Great content has never abandoned the primary characteristic of good copywriting: creativity — the headlines that cajole the reader into actually reading the content, or, since most people only read the headlines, explain the product or point of view just by scanning the headlines.
Visual concepts — the combination of a surprising or incongruous visual with a headline that makes the connection — continue to grab attention and draw a reader into content, because, as always, the objective is to wave content’s arms in the air and get attention.
Engaging — Yes, a white paper can contain humor and lively writing in explaining complicated issues. No, a product brochure does not have to be a catalog of equipment models; it can be about the problems your company can solve for other companies, without showing the latest models. Videos do not have to consist entirely on testimonials and technical animations. Whatever the medium, great content engages.
90 Percent Is Crap (Or Something Like That)
Following Sturgeon’s law, great content is fairly rare: a 10–90% ratio. Content, as understood by too many, is filler. You can see this for yourself: the brochure copy becomes the web copy; the web copy fills the Facebook and LinkedIn profiles. White papers and articles draw from the brochure and web copy. Advertising draws from the opening paragraphs of the web pages and brochures, and web banners are a stack of subheads. This is called repurposing. It has the benefits of: 1) being fairly quick to throw together, and 2) making everything your company says is absolutely consistent. The primary disadvantage is that there is no reason to read the content, because too much repurposing equals crap for copy. And once etched in stone, it rarely changes.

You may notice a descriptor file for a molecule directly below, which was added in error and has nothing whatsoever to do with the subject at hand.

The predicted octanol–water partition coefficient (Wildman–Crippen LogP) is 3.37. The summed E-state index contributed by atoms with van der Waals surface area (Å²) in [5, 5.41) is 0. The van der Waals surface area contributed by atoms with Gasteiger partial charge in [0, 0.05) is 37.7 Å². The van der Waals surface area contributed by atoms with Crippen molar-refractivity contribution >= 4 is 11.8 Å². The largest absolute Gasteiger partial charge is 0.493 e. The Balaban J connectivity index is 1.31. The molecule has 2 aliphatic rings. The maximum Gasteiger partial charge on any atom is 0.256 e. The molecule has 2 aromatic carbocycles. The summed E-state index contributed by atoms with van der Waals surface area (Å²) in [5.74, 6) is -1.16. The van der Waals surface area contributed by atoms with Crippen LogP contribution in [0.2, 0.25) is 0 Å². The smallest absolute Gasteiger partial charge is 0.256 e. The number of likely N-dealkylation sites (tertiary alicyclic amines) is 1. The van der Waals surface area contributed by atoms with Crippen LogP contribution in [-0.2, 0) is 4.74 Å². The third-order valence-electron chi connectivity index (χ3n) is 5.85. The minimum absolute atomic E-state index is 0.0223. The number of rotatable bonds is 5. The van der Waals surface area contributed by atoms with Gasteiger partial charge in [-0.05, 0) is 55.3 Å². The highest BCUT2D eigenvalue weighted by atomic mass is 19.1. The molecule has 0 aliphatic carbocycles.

Content Is Obligatory. Great Content Is a Strategy.
With much overt agency-aggrandizement, TriComB2B tends to produce great content. Not for the sake of self-indulgent creative, although we create a lot of creative work and take pride in it. No, we need great content for strategic reasons, at an agency where every client strategy is different.
Take the tricky field of demand generation. It’s a discipline with an underpinning of best practices: CRM, marketing automation, and actual, real, bona fide metrics as feedback. Done well, a demand generation program delivers messaging with tools as mechanized and scheduled as a Class 8 truck. But a multi-stage, inbound and outbound communications strategy involves producing content with changing objectives — awareness, consideration, influencer communications and advocacy — all of which require a change in conversations building from the last. Moreover, at each stage, customers are reached by the media options that make sense for their environment.
Every piece of content at every stage of the demand generation process has to be fresh and new: a new chapter in an evolving story that reinforces a growing message without being redundant or overbearing. For the content writer, this can mean finding ways to capture attention, engaging with and conducting one- and two-way communications with numerous approaches. The machinery will distribute the content. But it better be good content.
Based on TriComB2B’s track record, it’s good content. If I were to define what we’re putting in all those buckets, I’d probably call it writing.